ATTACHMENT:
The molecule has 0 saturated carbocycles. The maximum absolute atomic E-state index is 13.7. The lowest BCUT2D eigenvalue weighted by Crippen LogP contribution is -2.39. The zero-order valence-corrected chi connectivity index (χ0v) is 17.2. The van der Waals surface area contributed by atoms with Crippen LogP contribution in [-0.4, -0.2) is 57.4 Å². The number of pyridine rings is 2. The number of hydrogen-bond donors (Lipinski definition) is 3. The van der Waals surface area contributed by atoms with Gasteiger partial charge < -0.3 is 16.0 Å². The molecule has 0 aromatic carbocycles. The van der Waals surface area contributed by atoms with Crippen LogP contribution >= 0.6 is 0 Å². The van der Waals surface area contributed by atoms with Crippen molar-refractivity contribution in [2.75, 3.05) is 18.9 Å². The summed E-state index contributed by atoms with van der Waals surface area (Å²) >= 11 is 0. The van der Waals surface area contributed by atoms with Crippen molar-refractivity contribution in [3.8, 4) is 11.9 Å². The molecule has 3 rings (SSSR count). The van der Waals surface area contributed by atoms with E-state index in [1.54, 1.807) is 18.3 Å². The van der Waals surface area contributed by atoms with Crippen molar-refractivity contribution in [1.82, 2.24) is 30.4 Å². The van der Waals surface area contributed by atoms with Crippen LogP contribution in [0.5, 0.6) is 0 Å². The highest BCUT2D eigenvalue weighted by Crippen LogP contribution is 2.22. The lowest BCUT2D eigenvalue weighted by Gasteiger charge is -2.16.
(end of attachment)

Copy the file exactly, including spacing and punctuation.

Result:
The molecule has 0 saturated carbocycles. The maximum absolute atomic E-state index is 13.7. The lowest BCUT2D eigenvalue weighted by Crippen LogP contribution is -2.39. The zero-order valence-corrected chi connectivity index (χ0v) is 17.2. The van der Waals surface area contributed by atoms with Crippen LogP contribution in [-0.4, -0.2) is 57.4 Å². The number of pyridine rings is 2. The number of hydrogen-bond donors (Lipinski definition) is 3. The van der Waals surface area contributed by atoms with Gasteiger partial charge < -0.3 is 16.0 Å². The molecule has 0 aromatic carbocycles. The van der Waals surface area contributed by atoms with Crippen LogP contribution >= 0.6 is 0 Å². The van der Waals surface area contributed by atoms with Crippen molar-refractivity contribution in [2.75, 3.05) is 18.9 Å². The summed E-state index contributed by atoms with van der Waals surface area (Å²) >= 11 is 0. The van der Waals surface area contributed by atoms with Crippen molar-refractivity contribution in [3.8, 4) is 11.9 Å². The molecule has 3 rings (SSSR count). The van der Waals surface area contributed by atoms with E-state index in [1.54, 1.807) is 18.3 Å². The van der Waals surface area contributed by atoms with Crippen molar-refractivity contribution in [1.82, 2.24) is 30.4 Å². The van der Waals surface area contributed by atoms with Crippen LogP contribution in [0.5, 0.6) is 0 Å². The highest BCUT2D eigenvalue weighted by Crippen LogP contribution is 2.22. The lowest BCUT2D eigenvalue weighted by Gasteiger charge is -2.16.